How do you prioritize your To-Dos?  Do you try to pick the “low hanging fruit” and get the simple tasks out of the way? That can help you feel like you are making a dent, but then you are left with the more difficult tasks when you are often more tired and frazzled. Do you try to take on the big tasks and then see nothing checked off as completed at the day’s end? I don’t believe there is ONE right way to prioritize, it really depends upon the personality of the person creating the list.

However, there is one thing I have done this past year that has helped me immensely. TINY GOALS.  I realized I was often procrastinating on complex tasks because I knew I couldn’t finish them. But now I look at the task and set tiny goals to break it down into more manageable chunks.  For example, I was working on my National Boards and many of the component pieces were time consuming and complicated and I would need to work on them after a long day of teaching or on my weekends. In the past I would have put them off and done some other things that took less mental energy. But by setting a tiny goal: I’m just going to write one paragraph for this section, I didn’t feel so overwhelmed and I got it done. I felt accomplished, and after several days the section was done. In the past I would have stressed for several days about getting the section done, with no work to show for it.

Sometimes I set a timer. I’m only going to work on this for 15 minutes. At the end of that time I usually stop, without guilt. Sometimes however, I find the energy and motivation to keep going a bit longer. Either way, I have done more in 15 minutes than I would have done procrastinating because the task was emotionally exhausting.

Think about some task that you have been putting off or stressing out over.  What could you reasonable tackle in 10 or 15 minutes today? Create a tiny goal that is achievable and take a bite out of that task. Celebrate your success. Remind yourself that you have moved closer to completion and alleviated a bit of stress.  Realize just how doable this is. Don’t push yourself past your tiny goal unless you are enthusiastically motivated-otherwise you are defeating the purpose for setting them.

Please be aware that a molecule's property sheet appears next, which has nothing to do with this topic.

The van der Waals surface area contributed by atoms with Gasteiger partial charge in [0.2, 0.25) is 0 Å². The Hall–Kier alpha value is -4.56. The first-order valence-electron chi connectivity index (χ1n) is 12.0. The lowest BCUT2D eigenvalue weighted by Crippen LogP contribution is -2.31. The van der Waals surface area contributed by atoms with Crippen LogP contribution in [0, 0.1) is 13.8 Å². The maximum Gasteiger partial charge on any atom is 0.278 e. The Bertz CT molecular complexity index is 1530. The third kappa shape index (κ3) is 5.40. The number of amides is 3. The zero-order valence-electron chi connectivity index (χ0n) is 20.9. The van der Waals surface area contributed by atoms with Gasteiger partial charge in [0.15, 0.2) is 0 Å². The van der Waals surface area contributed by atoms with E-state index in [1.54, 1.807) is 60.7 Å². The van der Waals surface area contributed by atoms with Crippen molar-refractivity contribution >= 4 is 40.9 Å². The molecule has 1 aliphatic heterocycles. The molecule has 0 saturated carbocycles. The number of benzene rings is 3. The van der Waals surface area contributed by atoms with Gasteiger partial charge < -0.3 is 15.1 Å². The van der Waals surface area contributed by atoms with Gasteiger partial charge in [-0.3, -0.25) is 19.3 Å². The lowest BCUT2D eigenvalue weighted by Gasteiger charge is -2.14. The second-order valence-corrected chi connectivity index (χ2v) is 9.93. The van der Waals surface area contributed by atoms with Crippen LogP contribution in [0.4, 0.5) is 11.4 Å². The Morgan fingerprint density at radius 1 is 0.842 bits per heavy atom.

Though I hate the thought of eating an elephant, the saying rings so true! Turn those bites into tiny goals and reframe your idea of success and you might alleviate a lot of stress in your life the way I did!

What’s On My Book Radar?

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Moving Target by Christina Diaz Gonzalez

Cassie Arroyo is an American student who is studying in Rome with her father, an art history professor. One day her life is turned upside down when her father pulls her from school unexpectedly and they are chased by gunmen.  Her father is wounded but gives Cassie mysterious directions and scant information before she leaves him at the hospital. She flees to her friends home and together, with the help of a secret organization they try to decipher the clues to help her find her now missing father, and find out why she is the target of assassination. Lots of twists and turns in this fast-paced middle grade novel. I loved it even more because I had just visited many of the sites in Rome that are settings for this mystery and I always love strong female protagonists.  A Maine Student Book Award nominee that is worth a read!